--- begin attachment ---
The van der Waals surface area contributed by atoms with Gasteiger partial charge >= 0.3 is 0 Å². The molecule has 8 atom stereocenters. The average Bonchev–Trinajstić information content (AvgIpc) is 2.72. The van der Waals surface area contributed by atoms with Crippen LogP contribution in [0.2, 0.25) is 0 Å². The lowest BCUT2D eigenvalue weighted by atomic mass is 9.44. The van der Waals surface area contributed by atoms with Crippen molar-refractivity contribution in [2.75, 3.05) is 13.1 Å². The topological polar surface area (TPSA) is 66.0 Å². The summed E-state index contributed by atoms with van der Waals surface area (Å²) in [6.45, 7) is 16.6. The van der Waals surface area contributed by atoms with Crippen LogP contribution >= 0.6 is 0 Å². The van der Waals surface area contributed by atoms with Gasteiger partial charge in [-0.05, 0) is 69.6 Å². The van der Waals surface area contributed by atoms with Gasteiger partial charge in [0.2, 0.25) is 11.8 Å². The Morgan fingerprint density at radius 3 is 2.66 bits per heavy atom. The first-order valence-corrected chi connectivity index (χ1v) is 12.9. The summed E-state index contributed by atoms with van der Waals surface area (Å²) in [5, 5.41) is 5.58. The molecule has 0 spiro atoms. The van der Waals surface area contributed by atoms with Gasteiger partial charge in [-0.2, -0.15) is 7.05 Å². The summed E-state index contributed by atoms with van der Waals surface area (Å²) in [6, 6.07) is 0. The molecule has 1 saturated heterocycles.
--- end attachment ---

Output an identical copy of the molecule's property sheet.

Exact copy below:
The van der Waals surface area contributed by atoms with Gasteiger partial charge >= 0.3 is 0 Å². The molecule has 8 atom stereocenters. The average Bonchev–Trinajstić information content (AvgIpc) is 2.72. The van der Waals surface area contributed by atoms with Crippen LogP contribution in [0.2, 0.25) is 0 Å². The lowest BCUT2D eigenvalue weighted by atomic mass is 9.44. The van der Waals surface area contributed by atoms with Crippen molar-refractivity contribution in [2.75, 3.05) is 13.1 Å². The topological polar surface area (TPSA) is 66.0 Å². The summed E-state index contributed by atoms with van der Waals surface area (Å²) in [6.45, 7) is 16.6. The van der Waals surface area contributed by atoms with Crippen LogP contribution >= 0.6 is 0 Å². The van der Waals surface area contributed by atoms with Gasteiger partial charge in [-0.05, 0) is 69.6 Å². The van der Waals surface area contributed by atoms with Gasteiger partial charge in [0.2, 0.25) is 11.8 Å². The Morgan fingerprint density at radius 3 is 2.66 bits per heavy atom. The first-order valence-corrected chi connectivity index (χ1v) is 12.9. The summed E-state index contributed by atoms with van der Waals surface area (Å²) in [5, 5.41) is 5.58. The molecule has 0 spiro atoms. The van der Waals surface area contributed by atoms with Gasteiger partial charge in [-0.2, -0.15) is 7.05 Å². The summed E-state index contributed by atoms with van der Waals surface area (Å²) in [6, 6.07) is 0. The molecule has 1 saturated heterocycles.